SMDA recently obtained a reversal of CIGNA’s decision denying Long Term disability Insurance Benefits to a Henry Ford Hospital employee. As a result of our comprehensive administrative appeal CIGNA (aka Life insurance Company of North America) overturned its decision denying our client’s claim for benefits. Our client suffered from a number of conditions including Type 2 Diabetes Mellitus, Neuropathy, Asthma, COPD, Arthritis, and carpal tunnel syndrome. We convinced CIGNA to reinstate the disability insurance benefits even under the more stringent “any Occupation” definition of disability.
Many of our client’s think that they are entitled to Long Term Disability Insurance benefits because they are no longer able to do their job as a result of an illness or injury. What they don’t understand is that the Disability Insurance companies have fabricated a hurdle that can sometimes be impossible to clear. A recent case out of Florida provides a good illustration. In McCook v Aetna the court rejected the claim finding:
“Aetna was entitled to rely on the Dictionary of Occupational Titles (“DOT”) to determine how McCook’s occupation was normally performed in the national economy. See Cook v. Standard Ins. Co., No. 6:08-cv-759- Orl-35DAB, 2010 WL 807443, *9-10 (M.D. Fla. Mar. 4, 2010) (stating that defendant “was entitled to rely on the DOT’s classification exclusively” for its “own occupation” determination, where the plan allowed defendant to “look at the way the occupation is generally performed in the national economy”). The Court agrees with the findings of the Magistrate Judge which conclude that “[t]he additional duties and demands described by Plaintiff appear to be products of her particular work setting at [Bank of America], not her occupation as generally performed in the national economy.”
Basically, the court agreed with Aetna that because of how the plan defined “Own Occupation” the disability insurance company could just ignore the claimant’s actual job duties for her employer. This is a good example of why it can be critically important to understand how the insurer may attempt to re-characterize your occupational duties in a Long Term Disability Insurance claim.
It can be confusing trying to figure out the amount of Long Term Disability Insurance benefits the insurance company should pay. Here is a brief outline of how the amount is commonly determined.
Step 1.-Figure out your base monthly income. (Take your yearly income and divide by 12. Beware however-commonly excludes overtime and bonuses.)
Step 2. Multiply by the benefit percentage listed in the Insurance Policy. Commonly 66 2/3%. (However, I have seen many other rates from 40-70%.)
The team at SMDA recently obtained a favorable administrative decision reversing Cigna’s (Life Insurance Company of North America) decision denying disability insurance benefits for a Registered Nurse who had been disabled by her treating physicians as a result of her significant orthopedic (back and shoulder) problems. The original denial was based primarily on the fact that the claimant was neurologically intact with normal strength and reflexes indicated in the treating medical records.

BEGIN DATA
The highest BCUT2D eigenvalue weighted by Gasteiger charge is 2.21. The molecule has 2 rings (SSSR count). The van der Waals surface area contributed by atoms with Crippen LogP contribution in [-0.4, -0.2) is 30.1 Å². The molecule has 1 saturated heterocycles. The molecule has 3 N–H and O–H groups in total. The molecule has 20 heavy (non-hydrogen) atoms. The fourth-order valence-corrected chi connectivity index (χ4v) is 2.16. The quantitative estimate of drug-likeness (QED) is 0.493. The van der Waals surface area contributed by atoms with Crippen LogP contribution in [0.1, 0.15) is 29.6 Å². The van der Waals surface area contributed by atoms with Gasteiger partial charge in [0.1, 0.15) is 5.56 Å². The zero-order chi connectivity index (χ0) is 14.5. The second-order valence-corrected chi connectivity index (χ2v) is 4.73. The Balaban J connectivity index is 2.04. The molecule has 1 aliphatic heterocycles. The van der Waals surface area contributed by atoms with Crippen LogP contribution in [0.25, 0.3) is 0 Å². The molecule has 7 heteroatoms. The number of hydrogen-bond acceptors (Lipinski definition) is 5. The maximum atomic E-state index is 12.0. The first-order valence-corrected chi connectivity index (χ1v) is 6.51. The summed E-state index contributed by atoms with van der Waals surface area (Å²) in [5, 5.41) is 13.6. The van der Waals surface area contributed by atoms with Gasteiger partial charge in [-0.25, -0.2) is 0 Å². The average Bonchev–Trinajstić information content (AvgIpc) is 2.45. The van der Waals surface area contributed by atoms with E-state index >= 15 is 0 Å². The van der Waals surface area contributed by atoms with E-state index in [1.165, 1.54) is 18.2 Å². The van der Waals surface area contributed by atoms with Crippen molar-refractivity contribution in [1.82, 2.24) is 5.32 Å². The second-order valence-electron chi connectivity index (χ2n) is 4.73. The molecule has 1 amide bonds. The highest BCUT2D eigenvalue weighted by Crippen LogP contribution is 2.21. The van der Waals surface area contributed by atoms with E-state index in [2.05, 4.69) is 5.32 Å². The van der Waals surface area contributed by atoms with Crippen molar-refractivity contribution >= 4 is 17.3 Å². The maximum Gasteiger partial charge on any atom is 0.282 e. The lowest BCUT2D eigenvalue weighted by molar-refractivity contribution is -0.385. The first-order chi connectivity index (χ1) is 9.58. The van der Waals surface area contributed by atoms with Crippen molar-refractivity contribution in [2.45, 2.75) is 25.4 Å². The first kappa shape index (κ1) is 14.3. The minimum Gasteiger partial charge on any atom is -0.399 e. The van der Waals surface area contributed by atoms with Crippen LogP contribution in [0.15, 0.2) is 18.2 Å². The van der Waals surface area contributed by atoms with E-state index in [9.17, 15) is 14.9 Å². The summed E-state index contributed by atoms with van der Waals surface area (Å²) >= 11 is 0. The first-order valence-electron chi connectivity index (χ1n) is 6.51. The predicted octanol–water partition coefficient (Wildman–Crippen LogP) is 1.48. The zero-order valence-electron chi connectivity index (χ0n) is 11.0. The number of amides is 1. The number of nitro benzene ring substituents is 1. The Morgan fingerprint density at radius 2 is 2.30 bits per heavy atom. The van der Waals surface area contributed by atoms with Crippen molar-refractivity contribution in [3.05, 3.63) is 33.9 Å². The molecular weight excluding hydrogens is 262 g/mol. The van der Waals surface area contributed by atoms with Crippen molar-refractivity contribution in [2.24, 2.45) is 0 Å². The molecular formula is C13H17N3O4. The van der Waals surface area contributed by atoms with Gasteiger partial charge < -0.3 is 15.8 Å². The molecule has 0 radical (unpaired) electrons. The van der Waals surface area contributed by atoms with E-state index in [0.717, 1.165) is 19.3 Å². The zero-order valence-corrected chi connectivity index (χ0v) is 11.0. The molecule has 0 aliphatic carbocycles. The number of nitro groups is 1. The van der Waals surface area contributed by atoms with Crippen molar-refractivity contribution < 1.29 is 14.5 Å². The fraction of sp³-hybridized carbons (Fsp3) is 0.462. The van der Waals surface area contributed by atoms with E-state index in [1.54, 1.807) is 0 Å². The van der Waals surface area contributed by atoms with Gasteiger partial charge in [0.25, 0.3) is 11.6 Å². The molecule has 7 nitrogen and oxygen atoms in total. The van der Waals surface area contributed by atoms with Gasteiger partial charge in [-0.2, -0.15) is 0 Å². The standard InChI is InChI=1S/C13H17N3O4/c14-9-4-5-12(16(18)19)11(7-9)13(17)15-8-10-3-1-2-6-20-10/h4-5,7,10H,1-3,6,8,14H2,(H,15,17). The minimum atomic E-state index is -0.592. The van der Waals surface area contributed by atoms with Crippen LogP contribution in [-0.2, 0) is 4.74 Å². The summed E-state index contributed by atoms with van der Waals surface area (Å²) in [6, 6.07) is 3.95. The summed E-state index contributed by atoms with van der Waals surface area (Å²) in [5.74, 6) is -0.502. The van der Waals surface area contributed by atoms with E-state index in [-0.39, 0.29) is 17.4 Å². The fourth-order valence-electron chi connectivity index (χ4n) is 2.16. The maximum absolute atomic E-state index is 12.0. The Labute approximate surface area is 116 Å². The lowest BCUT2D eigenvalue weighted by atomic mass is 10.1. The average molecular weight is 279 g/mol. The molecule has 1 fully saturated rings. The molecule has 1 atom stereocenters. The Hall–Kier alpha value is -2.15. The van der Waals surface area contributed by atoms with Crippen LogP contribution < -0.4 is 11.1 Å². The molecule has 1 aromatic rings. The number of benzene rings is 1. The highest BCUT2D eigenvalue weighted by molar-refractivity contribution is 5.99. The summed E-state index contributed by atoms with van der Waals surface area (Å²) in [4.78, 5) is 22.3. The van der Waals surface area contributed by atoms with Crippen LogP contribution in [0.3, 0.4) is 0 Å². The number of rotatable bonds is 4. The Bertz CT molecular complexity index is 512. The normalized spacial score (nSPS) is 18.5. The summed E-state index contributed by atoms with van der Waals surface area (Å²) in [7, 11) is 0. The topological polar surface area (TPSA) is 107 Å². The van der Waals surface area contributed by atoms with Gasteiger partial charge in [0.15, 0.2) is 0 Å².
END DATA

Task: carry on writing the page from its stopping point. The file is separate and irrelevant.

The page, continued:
SMDA prepared a comprehensive administrative appeal including disability statements from the client and her treating physicians, medical records and peer reviewed medical journal articles. We were able to establish that an individual with normal strength and reflexes may still suffer from disabling pain which interferes with their ability to perform the material and substantial duties of their occupation as a Registered Nurse. The disability insurance company overturned the denial decision retroactively reinstating the disability benefits and placing the client back on claim.
SMDA recently convinced LTD insurer Cigna to overturn its claims denial decision for a registered nurse who developed significant low back pain that prevented her from performing her own occupation. Our client had degenerative disc disease that had progressed over the years eventually leaving her unable to work. Cigna initially denied her claim finding she was not disabled.
SMDA filed a comprehensive administrative appeal which established that the functional limitations the client experienced made it impossible for her to perform the material duties of her own occupation. Cigna overturned the claims denial decision and agreed to retroactively reinstate her LTD benefits and put her back on claim.
SMDA recently convinced Cigna (Life Insurance Company of North America) to overturn a claims denial decision for an individual who is suffering from significant cognitive deficits as the result of some as yet undiagnosed condition.